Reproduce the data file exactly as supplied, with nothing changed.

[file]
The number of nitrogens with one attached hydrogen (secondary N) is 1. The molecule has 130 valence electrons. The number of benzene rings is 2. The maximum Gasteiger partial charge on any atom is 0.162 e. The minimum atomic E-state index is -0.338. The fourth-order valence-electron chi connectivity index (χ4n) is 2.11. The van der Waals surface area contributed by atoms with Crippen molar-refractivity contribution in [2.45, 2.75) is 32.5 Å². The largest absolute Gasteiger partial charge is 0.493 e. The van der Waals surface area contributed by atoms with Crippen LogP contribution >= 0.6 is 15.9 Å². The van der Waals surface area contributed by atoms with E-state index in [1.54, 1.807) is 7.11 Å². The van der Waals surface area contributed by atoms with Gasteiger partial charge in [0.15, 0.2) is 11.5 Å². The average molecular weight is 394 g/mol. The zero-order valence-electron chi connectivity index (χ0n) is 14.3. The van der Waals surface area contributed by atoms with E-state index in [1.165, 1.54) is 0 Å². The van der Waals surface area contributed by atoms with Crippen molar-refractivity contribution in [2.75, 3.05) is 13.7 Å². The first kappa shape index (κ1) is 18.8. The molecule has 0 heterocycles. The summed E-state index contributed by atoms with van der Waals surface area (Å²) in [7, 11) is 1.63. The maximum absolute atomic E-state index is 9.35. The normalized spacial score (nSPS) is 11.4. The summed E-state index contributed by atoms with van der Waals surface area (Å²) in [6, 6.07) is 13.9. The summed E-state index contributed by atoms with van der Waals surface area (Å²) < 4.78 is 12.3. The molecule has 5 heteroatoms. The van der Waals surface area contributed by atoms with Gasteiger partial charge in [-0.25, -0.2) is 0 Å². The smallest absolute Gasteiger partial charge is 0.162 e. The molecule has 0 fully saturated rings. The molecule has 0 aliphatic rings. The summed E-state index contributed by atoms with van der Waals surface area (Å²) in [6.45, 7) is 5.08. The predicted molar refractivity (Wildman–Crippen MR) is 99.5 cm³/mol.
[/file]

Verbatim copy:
The number of nitrogens with one attached hydrogen (secondary N) is 1. The molecule has 130 valence electrons. The number of benzene rings is 2. The maximum Gasteiger partial charge on any atom is 0.162 e. The minimum atomic E-state index is -0.338. The fourth-order valence-electron chi connectivity index (χ4n) is 2.11. The van der Waals surface area contributed by atoms with Crippen molar-refractivity contribution in [2.45, 2.75) is 32.5 Å². The largest absolute Gasteiger partial charge is 0.493 e. The van der Waals surface area contributed by atoms with Crippen LogP contribution >= 0.6 is 15.9 Å². The van der Waals surface area contributed by atoms with E-state index in [1.54, 1.807) is 7.11 Å². The van der Waals surface area contributed by atoms with Gasteiger partial charge in [0.15, 0.2) is 11.5 Å². The average molecular weight is 394 g/mol. The zero-order valence-electron chi connectivity index (χ0n) is 14.3. The van der Waals surface area contributed by atoms with E-state index in [1.165, 1.54) is 0 Å². The van der Waals surface area contributed by atoms with Crippen molar-refractivity contribution in [2.75, 3.05) is 13.7 Å². The first kappa shape index (κ1) is 18.8. The molecule has 0 heterocycles. The summed E-state index contributed by atoms with van der Waals surface area (Å²) in [7, 11) is 1.63. The maximum absolute atomic E-state index is 9.35. The normalized spacial score (nSPS) is 11.4. The summed E-state index contributed by atoms with van der Waals surface area (Å²) in [6, 6.07) is 13.9. The summed E-state index contributed by atoms with van der Waals surface area (Å²) < 4.78 is 12.3. The molecule has 5 heteroatoms. The van der Waals surface area contributed by atoms with Gasteiger partial charge in [-0.25, -0.2) is 0 Å². The smallest absolute Gasteiger partial charge is 0.162 e. The molecule has 0 fully saturated rings. The molecule has 0 aliphatic rings. The summed E-state index contributed by atoms with van der Waals surface area (Å²) in [6.45, 7) is 5.08. The predicted molar refractivity (Wildman–Crippen MR) is 99.5 cm³/mol.